Weibull distribution parameters kk and cc for wind speed data

Hi can the same be shown to obtain shape and scale parameter for modified maximum likelihood method

Because @zaynah posted in the comments that the data are thought to follow a Weibull distribution, I’m gonna provide a short tutorial on how to estimate the parameters of such a distribution using MLE (Maximum likelihood estimation). There is a similar post about wind speeds and Weibull distribution on the site.

1. Download and install R, it’s free
2. Optional: Download and install RStudio, which is a great IDE for R providing a ton of useful functions such as syntax highlighting and more.
3. Install the packages MASS and car by typing: install.packages(c("MASS", "car")). Load them by typing: library(MASS) and library(car).
4. Import your data into R. If you have your data in Excel, for example, save them as delimited text file (.txt) and import them in R with read.table.
5. Use the function fitdistr to calculate the maximum likelihood estimates of your weibull distribution: fitdistr(my.data, densfun="weibull", lower = 0). To see a fully worked out example, see the link at the bottom of the answer.
6. Make a QQ-Plot to compare your data with a Weibull distribution with the scale and shape parameters estimated at point 5: qqPlot(my.data, distribution="weibull", shape=, scale=)

The tutorial of Vito Ricci on fitting distribution with R is a good starting point on the matter. And there are numerous posts on this site on the subject (see this post too).

To see a fully worked out example of how to use fitdistr, have a look at this post.

Let’s look at an example in R:

# Load packages

library(MASS)
library(car)

# First, we generate 1000 random numbers from a Weibull distribution with
# scale = 1 and shape = 1.5

rw <- rweibull(1000, scale=1, shape=1.5)

# We can calculate a kernel density estimation to inspect the distribution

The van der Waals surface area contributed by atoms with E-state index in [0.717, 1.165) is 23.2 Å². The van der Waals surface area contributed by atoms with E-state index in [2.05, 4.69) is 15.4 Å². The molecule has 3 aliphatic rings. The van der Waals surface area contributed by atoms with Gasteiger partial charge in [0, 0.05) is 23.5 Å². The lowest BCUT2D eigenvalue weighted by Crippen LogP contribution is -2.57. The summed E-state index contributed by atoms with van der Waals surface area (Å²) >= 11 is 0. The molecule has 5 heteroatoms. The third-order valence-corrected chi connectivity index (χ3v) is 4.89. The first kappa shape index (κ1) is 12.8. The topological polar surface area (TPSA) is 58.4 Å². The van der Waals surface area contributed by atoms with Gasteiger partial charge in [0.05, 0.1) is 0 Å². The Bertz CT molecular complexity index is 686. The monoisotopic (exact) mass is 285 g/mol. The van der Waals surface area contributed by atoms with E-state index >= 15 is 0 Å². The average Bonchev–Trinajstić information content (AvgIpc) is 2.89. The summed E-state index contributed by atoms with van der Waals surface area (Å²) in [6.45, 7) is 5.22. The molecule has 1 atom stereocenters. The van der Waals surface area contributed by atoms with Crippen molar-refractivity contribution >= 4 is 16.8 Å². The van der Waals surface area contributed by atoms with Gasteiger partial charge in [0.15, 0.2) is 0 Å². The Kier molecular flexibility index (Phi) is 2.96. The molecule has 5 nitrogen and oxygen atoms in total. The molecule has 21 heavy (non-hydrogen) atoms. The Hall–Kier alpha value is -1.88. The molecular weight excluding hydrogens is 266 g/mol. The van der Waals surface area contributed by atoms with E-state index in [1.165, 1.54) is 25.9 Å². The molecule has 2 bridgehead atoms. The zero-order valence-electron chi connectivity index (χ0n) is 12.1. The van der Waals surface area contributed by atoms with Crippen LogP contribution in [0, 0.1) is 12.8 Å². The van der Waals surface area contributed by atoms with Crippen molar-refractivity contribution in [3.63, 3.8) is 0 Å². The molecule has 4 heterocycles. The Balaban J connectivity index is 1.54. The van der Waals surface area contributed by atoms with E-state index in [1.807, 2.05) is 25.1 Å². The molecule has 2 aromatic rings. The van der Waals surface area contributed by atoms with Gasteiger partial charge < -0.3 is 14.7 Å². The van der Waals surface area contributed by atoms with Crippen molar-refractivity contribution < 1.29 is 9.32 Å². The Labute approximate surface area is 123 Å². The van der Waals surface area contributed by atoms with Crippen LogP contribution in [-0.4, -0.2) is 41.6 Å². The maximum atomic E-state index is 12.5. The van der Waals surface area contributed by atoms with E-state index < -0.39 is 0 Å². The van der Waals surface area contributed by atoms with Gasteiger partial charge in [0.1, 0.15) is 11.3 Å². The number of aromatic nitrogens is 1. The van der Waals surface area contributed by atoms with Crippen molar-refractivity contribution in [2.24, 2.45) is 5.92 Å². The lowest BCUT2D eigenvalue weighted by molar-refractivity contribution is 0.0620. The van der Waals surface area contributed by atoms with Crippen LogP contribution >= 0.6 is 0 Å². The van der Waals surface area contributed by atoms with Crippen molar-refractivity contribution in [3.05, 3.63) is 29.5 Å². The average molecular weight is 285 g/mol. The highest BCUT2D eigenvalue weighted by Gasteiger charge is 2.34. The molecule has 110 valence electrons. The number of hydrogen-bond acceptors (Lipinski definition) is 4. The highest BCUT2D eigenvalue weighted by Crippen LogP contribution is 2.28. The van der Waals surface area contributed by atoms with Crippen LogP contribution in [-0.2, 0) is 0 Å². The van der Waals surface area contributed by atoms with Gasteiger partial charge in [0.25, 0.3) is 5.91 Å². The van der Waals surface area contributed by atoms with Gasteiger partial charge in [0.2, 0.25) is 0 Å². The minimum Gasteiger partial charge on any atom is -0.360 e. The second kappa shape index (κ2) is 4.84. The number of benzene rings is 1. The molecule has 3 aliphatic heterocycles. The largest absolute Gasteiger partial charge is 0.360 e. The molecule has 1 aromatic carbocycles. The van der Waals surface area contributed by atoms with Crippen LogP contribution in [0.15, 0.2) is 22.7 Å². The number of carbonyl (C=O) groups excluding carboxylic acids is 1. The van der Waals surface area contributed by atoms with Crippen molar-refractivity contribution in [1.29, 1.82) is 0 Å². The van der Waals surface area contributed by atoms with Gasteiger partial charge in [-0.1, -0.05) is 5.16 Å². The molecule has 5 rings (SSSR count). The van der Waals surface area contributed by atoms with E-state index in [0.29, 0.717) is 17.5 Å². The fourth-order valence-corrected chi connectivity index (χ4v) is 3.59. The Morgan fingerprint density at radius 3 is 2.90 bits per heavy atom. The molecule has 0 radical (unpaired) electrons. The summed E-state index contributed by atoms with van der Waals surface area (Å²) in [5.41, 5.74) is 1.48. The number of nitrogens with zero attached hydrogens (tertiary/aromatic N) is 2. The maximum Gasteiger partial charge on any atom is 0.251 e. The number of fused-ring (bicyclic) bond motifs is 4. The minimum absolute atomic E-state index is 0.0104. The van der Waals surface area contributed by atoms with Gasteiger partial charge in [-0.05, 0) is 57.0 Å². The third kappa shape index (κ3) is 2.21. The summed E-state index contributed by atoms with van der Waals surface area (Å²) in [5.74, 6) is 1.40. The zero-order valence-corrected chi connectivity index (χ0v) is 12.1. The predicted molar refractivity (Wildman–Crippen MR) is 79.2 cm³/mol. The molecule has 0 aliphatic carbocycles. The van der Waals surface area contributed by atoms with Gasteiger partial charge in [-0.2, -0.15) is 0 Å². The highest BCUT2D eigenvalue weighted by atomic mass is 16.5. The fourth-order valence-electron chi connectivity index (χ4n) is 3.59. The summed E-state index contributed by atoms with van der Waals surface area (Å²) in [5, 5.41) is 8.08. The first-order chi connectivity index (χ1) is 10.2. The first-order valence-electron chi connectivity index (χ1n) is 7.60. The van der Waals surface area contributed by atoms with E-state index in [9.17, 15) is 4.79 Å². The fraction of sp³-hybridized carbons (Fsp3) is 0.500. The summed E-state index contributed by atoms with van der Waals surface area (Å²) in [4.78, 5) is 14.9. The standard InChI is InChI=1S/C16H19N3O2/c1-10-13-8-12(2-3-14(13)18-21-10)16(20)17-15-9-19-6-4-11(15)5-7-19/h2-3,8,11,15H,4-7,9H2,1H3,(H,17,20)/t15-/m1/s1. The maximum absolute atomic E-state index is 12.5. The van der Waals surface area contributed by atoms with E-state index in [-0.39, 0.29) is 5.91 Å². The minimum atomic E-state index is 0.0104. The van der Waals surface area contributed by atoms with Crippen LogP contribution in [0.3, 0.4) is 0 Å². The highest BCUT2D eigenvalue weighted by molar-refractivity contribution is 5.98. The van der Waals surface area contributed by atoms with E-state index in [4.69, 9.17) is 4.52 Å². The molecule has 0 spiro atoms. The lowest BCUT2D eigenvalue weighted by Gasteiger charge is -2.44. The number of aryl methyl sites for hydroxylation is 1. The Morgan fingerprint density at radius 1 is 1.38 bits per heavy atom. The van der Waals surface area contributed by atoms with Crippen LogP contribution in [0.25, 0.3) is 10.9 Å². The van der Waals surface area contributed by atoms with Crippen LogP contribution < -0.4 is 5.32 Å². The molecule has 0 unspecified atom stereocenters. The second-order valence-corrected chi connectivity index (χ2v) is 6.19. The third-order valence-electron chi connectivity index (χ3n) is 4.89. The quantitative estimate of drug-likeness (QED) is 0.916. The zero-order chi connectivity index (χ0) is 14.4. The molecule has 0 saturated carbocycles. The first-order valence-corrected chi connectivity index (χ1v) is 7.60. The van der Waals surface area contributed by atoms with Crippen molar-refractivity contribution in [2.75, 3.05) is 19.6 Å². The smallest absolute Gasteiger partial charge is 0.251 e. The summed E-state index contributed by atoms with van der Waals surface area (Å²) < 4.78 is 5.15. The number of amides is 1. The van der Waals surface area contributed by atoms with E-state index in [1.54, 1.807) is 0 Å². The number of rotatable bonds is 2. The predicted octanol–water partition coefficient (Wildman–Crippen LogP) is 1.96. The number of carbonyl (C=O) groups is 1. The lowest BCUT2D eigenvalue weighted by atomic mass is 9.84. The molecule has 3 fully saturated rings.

# Because the Weibull distribution has support [0,+Infinity), we are truncate
# the density at 0

par(bg="white", las=1, cex=1.1)
plot(density(rw, bw=0.5, cut=0), las=1, lwd=2,
xlim=c(0,5),col="steelblue")


# Now, we can use fitdistr to calculate the parameters by MLE
# The option "lower = 0" is added because the parameters of the Weibull distribution need to be >= 0

fitdistr(rw, densfun="weibull", lower = 0)

shape        scale
1.56788999   1.01431852
(0.03891863) (0.02153039)


The maximum likelihood estimates are close to those we arbitrarily set in the generation of the random numbers. Let’s compare our data using a QQ-Plot with a hypothetical Weibull distribution with the parameters that we’ve estimated with fitdistr:

qqPlot(rw, distribution="weibull", scale=1.014, shape=1.568, las=1, pch=19)


The points are nicely aligned on the line and mostly within the 95%-confidence envelope. We would conclude that our data are compatible with a Weibull distribution. This was expected, of course, as we’ve sampled our values from a Weibull distribution.

Estimating the $k$ (shape) and $c$ (scale) of a Weibull distribution without MLE

This paper lists five methods to estimate the parameters of a Weibull distribution for wind speeds. I’m gonna explain three of them here.

From means and standard deviation

The shape parameter $k$ is estimated as:

and the scale parameter $c$ is estimated as:

with $\hat{v}$ is the mean wind speed and $\hat{\sigma}$ the standard deviation and $\Gamma$ is the Gamma function.

Least-squares fit to observed distribution

If the observed wind speeds are divided into $n$ speed interval $0-V_{1},V_{1}-V_{2},\ldots, V_{n-1}-V_{n}$, having frequencies of occurrence $f_{1}, f_{2},\ldots,f_{n}$ and cumulative frequencies $p_{1}=f_{1}, p_{2}=f_{1}+f_{2}, \ldots, p_{n}=p_{n-1}+f_{n}$, then you can fit a linear regression of the form $y=a+bx$ to the values

The Weibull parameters are related to the linear coefficients $a$ and $b$ by

Median and quartile wind speeds

If you don’t have the complete observed wind speeds but the median $V_{m}$ and quartiles $V_{0.25}$ and $V_{0.75}$ $\left[p(V\leq V_{0.25})=0.25, p(V\leq V_{0.75})=0.75\right]$, then $c$ and $k$ can be computed by the relations

Comparison of the four methods

Here is an example in R comparing the four methods:

library(MASS)  # for "fitdistr"

set.seed(123)